Genetics and Diabetes: Are You At Risk? - Pathway Genomics
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Genetics and Diabetes: Are You At Risk?

Every one of us is born with a set of instructions that tells the cell in our body how to function. In scientific terms, this set of instructions is known as our genetic makeup or the genes that we inherit from our parents. From our dietary preferences and metabolic rate to our risk of developing chronic medical conditions, our genes have a significant influence on our overall health and wellbeing. Diabetes is one of those several diseases that tend to run in families.

In this article, we have discussed the role of genetics in diabetes in detail, as well as a few measures that you can take to reduce your risk of developing diabetes.

The Role of Genetics In Diabetes

There are a number of risk factors that combine increase an individual’s risk of developing diabetes. One of this is a person’s genetic predisposition for the disease. However, this does not mean that if your mother or father had diabetes, you are guaranteed to develop it as well. Instead, it simply means that you have a greater chance of developing a disease.

While researchers know that genetics play a role in the development of diabetes, they have remained unsuccessful at pinpointing a single gene that may make a person more prone to diabetes. Mutations in any of the genes that are involved in the regulation of blood glucose levels can increase the risk of disease by:

  • Disturbing the production of glucose
  • Disturbing the production of insulin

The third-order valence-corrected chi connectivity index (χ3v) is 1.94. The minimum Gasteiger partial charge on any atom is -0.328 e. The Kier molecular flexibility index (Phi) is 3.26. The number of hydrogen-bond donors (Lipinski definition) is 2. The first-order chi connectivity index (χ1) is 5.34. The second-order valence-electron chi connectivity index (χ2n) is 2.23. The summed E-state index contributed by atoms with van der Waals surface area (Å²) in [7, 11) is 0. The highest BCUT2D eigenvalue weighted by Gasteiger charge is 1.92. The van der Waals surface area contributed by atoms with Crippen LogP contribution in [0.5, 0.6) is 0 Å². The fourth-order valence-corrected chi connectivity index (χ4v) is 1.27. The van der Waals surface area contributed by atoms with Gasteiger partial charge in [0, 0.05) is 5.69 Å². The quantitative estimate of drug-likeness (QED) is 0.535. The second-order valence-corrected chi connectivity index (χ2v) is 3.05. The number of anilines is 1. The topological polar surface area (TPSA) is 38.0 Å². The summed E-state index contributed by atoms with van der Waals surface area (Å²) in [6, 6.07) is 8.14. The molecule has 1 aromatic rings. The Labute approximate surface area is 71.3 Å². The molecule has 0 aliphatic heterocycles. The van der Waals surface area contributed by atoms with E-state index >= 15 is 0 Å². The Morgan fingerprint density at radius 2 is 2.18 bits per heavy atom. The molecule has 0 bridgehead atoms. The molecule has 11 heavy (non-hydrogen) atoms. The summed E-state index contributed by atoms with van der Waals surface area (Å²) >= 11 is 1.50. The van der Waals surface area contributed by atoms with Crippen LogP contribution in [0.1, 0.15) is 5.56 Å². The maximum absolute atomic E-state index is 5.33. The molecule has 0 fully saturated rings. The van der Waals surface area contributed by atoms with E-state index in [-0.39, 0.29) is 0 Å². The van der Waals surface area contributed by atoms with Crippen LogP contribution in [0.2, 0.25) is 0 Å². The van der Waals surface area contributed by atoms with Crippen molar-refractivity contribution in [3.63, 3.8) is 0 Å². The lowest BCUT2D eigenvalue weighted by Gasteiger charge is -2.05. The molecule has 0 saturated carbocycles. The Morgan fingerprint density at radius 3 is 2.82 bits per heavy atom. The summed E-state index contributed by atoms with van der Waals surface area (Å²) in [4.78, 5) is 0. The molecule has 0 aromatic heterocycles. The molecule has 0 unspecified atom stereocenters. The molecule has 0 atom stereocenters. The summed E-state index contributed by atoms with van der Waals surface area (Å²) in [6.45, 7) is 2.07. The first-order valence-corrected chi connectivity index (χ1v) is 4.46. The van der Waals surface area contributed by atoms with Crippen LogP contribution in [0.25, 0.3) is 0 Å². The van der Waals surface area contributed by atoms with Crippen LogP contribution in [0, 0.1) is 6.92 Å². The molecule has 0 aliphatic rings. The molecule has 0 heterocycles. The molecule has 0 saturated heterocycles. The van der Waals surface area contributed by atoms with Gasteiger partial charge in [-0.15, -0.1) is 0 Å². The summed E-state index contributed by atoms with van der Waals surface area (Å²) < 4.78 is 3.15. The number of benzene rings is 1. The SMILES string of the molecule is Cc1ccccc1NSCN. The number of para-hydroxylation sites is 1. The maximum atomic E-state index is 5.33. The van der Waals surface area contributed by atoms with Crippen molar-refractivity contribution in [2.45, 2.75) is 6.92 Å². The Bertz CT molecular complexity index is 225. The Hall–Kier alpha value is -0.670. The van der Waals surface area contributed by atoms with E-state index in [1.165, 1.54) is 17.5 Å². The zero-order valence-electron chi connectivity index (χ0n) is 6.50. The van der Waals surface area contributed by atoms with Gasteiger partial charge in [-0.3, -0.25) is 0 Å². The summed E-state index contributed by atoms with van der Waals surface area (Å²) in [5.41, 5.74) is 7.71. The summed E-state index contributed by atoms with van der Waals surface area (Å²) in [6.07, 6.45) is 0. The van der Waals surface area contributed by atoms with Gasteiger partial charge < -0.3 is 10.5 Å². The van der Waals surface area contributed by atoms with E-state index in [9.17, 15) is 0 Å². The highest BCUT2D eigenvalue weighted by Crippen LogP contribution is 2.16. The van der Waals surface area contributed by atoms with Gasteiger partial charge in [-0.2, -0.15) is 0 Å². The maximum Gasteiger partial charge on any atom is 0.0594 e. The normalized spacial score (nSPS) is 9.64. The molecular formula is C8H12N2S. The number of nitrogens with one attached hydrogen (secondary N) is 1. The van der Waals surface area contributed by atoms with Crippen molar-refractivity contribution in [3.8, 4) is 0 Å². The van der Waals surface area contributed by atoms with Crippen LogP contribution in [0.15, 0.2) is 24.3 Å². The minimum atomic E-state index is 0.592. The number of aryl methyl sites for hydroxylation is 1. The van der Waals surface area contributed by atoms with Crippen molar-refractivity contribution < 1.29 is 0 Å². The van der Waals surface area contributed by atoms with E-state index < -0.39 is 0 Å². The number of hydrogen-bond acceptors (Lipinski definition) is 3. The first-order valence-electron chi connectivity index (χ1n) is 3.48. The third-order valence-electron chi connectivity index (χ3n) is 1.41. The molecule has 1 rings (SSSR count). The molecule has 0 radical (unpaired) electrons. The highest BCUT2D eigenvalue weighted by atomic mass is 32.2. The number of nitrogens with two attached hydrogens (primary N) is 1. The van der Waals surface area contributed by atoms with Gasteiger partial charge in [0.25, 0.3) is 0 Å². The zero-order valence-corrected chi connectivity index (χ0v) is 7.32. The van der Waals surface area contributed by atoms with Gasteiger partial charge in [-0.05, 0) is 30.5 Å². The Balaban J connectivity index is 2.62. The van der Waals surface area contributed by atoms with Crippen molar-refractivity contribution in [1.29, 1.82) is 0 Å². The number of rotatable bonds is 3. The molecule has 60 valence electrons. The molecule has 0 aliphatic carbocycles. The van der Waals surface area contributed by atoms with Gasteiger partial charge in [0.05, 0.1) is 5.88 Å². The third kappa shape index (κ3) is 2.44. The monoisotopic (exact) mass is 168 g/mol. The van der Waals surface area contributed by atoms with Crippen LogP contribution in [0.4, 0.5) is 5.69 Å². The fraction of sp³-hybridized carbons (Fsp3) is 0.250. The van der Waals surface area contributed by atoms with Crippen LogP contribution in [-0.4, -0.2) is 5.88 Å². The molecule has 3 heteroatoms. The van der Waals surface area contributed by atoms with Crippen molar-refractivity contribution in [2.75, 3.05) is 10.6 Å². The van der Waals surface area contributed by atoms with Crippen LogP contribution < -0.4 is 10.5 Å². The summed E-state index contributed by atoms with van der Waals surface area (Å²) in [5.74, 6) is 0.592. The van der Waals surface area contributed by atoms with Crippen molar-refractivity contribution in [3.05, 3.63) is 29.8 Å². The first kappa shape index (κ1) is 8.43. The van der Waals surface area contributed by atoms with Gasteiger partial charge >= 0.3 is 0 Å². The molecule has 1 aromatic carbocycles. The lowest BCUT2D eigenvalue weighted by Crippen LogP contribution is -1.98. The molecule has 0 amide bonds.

• Influencing the body’s ability to sense and regulate blood glucose level

How Lifestyle Changes Can Help Reduce the Risk of Diabetes?

Having a hereditary risk does not mean that you will definitely develop diabetes. Weight loss, physical activity, and a personalized, nutritious diet are known to play a role in preventing diabetes and several other medical conditions.

Here are a few things that you can start doing today to stay healthy and keep diabetes and other disease at bay!

Exercise Daily

Being physically active and having a healthy weight is imperative to reduce the risk of developing diabetes. Therefore, start an exercise program and make it a regular component of your lifestyle. Begin with small changes. For example, take stairs instead of elevators or park away from your office. Make progress slowly. Speed walk for 15 minutes, add light-training exercises, and perform cardio exercises to build stamina and strength.

Eat Healthy

Every one of us has different dietary preferences and unique nutritional needs. To prevent diabetes, you need a customized meal plan that has been designed to fulfill the precise nutritional requirements of your body. Begin with nutrigenomic testing. It is a type of genetic testing that provides you with your own personalized genetic nutrition profile, allowing you to create a diet plan that best fits your needs.

One cannot change their genetic makeup, but a few simple precautionary measures can help them fight and prevent several chronic medical conditions, particularly diabetes.

Get an insight into your genetic predisposition for various diseases and develop a personalized nutrition plan with Pathway FIT® — a genetic report that will make a significant different to your health and wellness.